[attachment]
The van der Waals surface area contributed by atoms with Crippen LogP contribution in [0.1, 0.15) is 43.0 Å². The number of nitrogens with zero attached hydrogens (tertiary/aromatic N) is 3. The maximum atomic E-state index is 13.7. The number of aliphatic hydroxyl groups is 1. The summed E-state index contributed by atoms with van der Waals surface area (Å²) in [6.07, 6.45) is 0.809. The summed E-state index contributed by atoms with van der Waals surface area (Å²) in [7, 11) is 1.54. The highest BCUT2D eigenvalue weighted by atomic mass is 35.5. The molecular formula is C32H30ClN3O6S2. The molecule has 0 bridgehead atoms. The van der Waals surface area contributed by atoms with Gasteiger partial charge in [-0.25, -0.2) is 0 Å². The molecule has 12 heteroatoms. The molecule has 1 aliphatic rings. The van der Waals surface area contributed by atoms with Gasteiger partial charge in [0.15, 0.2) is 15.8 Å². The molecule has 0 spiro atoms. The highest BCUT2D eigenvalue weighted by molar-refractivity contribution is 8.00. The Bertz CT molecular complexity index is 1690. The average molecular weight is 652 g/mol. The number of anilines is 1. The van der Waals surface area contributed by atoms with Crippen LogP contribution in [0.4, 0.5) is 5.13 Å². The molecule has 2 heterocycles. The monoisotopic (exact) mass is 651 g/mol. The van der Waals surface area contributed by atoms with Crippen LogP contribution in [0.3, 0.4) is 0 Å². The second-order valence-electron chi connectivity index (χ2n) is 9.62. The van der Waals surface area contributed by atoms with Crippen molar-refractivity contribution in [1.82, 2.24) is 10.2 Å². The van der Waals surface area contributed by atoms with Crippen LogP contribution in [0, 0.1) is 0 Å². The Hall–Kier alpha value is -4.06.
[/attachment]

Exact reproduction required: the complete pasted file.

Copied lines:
The van der Waals surface area contributed by atoms with Crippen LogP contribution in [0.1, 0.15) is 43.0 Å². The number of nitrogens with zero attached hydrogens (tertiary/aromatic N) is 3. The maximum atomic E-state index is 13.7. The number of aliphatic hydroxyl groups is 1. The summed E-state index contributed by atoms with van der Waals surface area (Å²) in [6.07, 6.45) is 0.809. The summed E-state index contributed by atoms with van der Waals surface area (Å²) in [7, 11) is 1.54. The highest BCUT2D eigenvalue weighted by atomic mass is 35.5. The molecular formula is C32H30ClN3O6S2. The molecule has 0 bridgehead atoms. The van der Waals surface area contributed by atoms with Gasteiger partial charge in [-0.25, -0.2) is 0 Å². The molecule has 12 heteroatoms. The molecule has 1 aliphatic rings. The van der Waals surface area contributed by atoms with Gasteiger partial charge in [0.15, 0.2) is 15.8 Å². The molecule has 0 spiro atoms. The highest BCUT2D eigenvalue weighted by molar-refractivity contribution is 8.00. The Bertz CT molecular complexity index is 1690. The average molecular weight is 652 g/mol. The number of anilines is 1. The van der Waals surface area contributed by atoms with Crippen LogP contribution in [0.4, 0.5) is 5.13 Å². The molecule has 2 heterocycles. The monoisotopic (exact) mass is 651 g/mol. The van der Waals surface area contributed by atoms with Crippen LogP contribution in [0.3, 0.4) is 0 Å². The second-order valence-electron chi connectivity index (χ2n) is 9.62. The van der Waals surface area contributed by atoms with Crippen molar-refractivity contribution in [1.82, 2.24) is 10.2 Å². The van der Waals surface area contributed by atoms with Crippen LogP contribution in [0, 0.1) is 0 Å². The Hall–Kier alpha value is -4.06.